The history of Botargo

Sardinian caviar is hidden in a fish, mullet. Even if mullet is not considered the best of fish, it is greatly appreciated in Sardinia.

Why?
Because of its eggs. Washed, salted and dried, these eggs became a true delicacy with an intense taste and a slightly bitter aftertaste, a bit like almonds. This is botargo. The first people to salt and season the egg sacks of mullet were the Phoenicians.


Fish pond in Cabras, XVIII century print



Extraction of
egg sacks

Arabs called them battarikh (salted fish eggs) and gradually spread the product to Mediterranean countries.

“I do not recall ever eating anything more delicious” announced Bartolomeo Platina, in the XV century, in his book "Il piacere onesto e della buona salute" [Honest pleasure and the pleasure of good health]. A document dating back to 1386 contains the description of a Catalonian-Aragonese pirate ship capturing a ship sailing from the port of Oristano and loaded with “salted eels and botargo”.

Browsing through documents from Sardinia and other areas there is no shortage of praise for this amber-coloured delicacy
.



Phoenicians, Carthaginians, Egyptians, Romans – the people of the Mediterranean have always loved this amber-coloured food. Sardinians were just as enthusiastic about it.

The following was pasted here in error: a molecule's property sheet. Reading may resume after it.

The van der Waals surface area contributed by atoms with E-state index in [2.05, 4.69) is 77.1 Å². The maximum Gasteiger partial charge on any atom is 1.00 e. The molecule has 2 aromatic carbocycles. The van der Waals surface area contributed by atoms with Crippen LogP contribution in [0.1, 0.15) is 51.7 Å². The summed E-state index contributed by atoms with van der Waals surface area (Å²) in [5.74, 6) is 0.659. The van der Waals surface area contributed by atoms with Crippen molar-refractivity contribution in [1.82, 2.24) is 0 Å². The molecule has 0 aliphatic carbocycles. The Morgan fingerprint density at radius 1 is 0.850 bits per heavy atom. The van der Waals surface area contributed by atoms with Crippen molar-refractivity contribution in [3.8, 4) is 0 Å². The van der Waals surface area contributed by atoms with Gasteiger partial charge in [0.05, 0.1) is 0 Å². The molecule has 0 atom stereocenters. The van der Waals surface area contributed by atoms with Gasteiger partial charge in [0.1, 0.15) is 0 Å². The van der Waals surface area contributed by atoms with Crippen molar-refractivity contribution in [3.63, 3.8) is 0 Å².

It was used as a gift or given in exchange for other items – it was a particularly precious item, but only for some. Freshwater fishermen and tuna fishers were particularly fond of it.

Most large stores and “chic” restaurants offer this delicacy today, yet in the 1970s very few people had ever heard about it. To obtain a botargo baffa, fishermen had to be contacted directly and it was unthinkable to order large quantities. Today it is considered Sardinian gold and the market for it has rapidly expanded. It is now exported to France, Germany, Japan and Spain, as well as the US and the rest of the American continent

 
“day” departure



Once upon a time… botargo preparation

Why?
There is no shortage of mullet in Japan, Australia or elsewhere, but only the sea around Sardinia gives local mullet botargo its unique taste, to enjoy at every mouthful.

The largest production areas are Alghero, Carloforte, Sant'Antioco, San Teodoro, Cabras, Porto Pino, Cagliari and Tortolì. There are small botargo production companies in Tuscany, Sicily, Calabria, Provence, Turkey and Tunisia. However, the unique mixture of seabed, climate and preparation process gives Sardinian botargo its special taste.



Using curved tiles to get fish out of the net

 
Old photograph of fishermen in the Cabras pond



 


A “nacarra”, the ancient boat used in the Cabras fish farms in the past


Fisherman from Cabras using a “fassoi”
(ancient boat made with lagoon reeds)


- Photographs taken from the book “I Pescatori di Cabras” [the fishermen of Cabras], by Mena Manca Cossu, Editrice S'Alvure -

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